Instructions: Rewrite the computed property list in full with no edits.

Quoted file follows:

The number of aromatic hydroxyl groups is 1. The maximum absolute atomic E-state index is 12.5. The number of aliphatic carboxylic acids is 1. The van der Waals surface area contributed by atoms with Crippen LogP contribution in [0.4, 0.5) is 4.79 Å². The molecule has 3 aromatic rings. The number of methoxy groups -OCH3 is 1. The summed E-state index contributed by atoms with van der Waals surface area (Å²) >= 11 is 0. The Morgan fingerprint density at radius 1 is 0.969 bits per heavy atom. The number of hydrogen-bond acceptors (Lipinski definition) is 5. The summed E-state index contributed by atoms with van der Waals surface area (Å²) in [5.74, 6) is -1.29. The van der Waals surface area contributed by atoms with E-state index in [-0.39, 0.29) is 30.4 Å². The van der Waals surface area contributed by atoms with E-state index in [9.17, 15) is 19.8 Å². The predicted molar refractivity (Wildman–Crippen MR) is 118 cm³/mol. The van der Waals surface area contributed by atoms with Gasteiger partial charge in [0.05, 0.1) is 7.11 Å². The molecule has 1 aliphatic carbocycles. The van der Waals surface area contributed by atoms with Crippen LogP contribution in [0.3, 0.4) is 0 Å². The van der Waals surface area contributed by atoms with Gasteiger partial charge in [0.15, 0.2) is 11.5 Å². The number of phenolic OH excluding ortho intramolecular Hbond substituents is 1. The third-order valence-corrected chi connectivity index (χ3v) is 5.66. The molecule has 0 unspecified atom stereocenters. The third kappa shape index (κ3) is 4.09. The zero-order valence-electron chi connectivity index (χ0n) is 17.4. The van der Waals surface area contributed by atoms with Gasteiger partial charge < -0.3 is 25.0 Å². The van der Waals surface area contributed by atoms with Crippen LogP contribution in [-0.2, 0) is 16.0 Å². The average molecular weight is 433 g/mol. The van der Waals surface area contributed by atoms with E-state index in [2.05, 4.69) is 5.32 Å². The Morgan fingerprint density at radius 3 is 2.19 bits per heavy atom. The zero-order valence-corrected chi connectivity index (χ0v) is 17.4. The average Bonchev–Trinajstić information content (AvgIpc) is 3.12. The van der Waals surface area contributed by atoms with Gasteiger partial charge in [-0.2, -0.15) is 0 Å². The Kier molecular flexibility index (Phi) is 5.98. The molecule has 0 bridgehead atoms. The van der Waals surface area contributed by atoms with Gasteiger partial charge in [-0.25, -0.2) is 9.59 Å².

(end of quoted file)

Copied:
The number of aromatic hydroxyl groups is 1. The maximum absolute atomic E-state index is 12.5. The number of aliphatic carboxylic acids is 1. The van der Waals surface area contributed by atoms with Crippen LogP contribution in [0.4, 0.5) is 4.79 Å². The molecule has 3 aromatic rings. The number of methoxy groups -OCH3 is 1. The summed E-state index contributed by atoms with van der Waals surface area (Å²) >= 11 is 0. The Morgan fingerprint density at radius 1 is 0.969 bits per heavy atom. The number of hydrogen-bond acceptors (Lipinski definition) is 5. The summed E-state index contributed by atoms with van der Waals surface area (Å²) in [5.74, 6) is -1.29. The van der Waals surface area contributed by atoms with E-state index in [-0.39, 0.29) is 30.4 Å². The van der Waals surface area contributed by atoms with E-state index in [9.17, 15) is 19.8 Å². The predicted molar refractivity (Wildman–Crippen MR) is 118 cm³/mol. The van der Waals surface area contributed by atoms with Gasteiger partial charge in [0.05, 0.1) is 7.11 Å². The molecule has 1 aliphatic carbocycles. The van der Waals surface area contributed by atoms with Crippen LogP contribution in [0.3, 0.4) is 0 Å². The van der Waals surface area contributed by atoms with Gasteiger partial charge in [0.15, 0.2) is 11.5 Å². The number of phenolic OH excluding ortho intramolecular Hbond substituents is 1. The third-order valence-corrected chi connectivity index (χ3v) is 5.66. The molecule has 0 unspecified atom stereocenters. The third kappa shape index (κ3) is 4.09. The zero-order valence-electron chi connectivity index (χ0n) is 17.4. The van der Waals surface area contributed by atoms with Gasteiger partial charge < -0.3 is 25.0 Å². The van der Waals surface area contributed by atoms with Crippen LogP contribution in [-0.2, 0) is 16.0 Å². The average molecular weight is 433 g/mol. The van der Waals surface area contributed by atoms with E-state index in [2.05, 4.69) is 5.32 Å². The Morgan fingerprint density at radius 3 is 2.19 bits per heavy atom. The zero-order valence-corrected chi connectivity index (χ0v) is 17.4. The average Bonchev–Trinajstić information content (AvgIpc) is 3.12. The van der Waals surface area contributed by atoms with Gasteiger partial charge in [-0.2, -0.15) is 0 Å². The Kier molecular flexibility index (Phi) is 5.98. The molecule has 0 bridgehead atoms. The van der Waals surface area contributed by atoms with Gasteiger partial charge in [-0.25, -0.2) is 9.59 Å².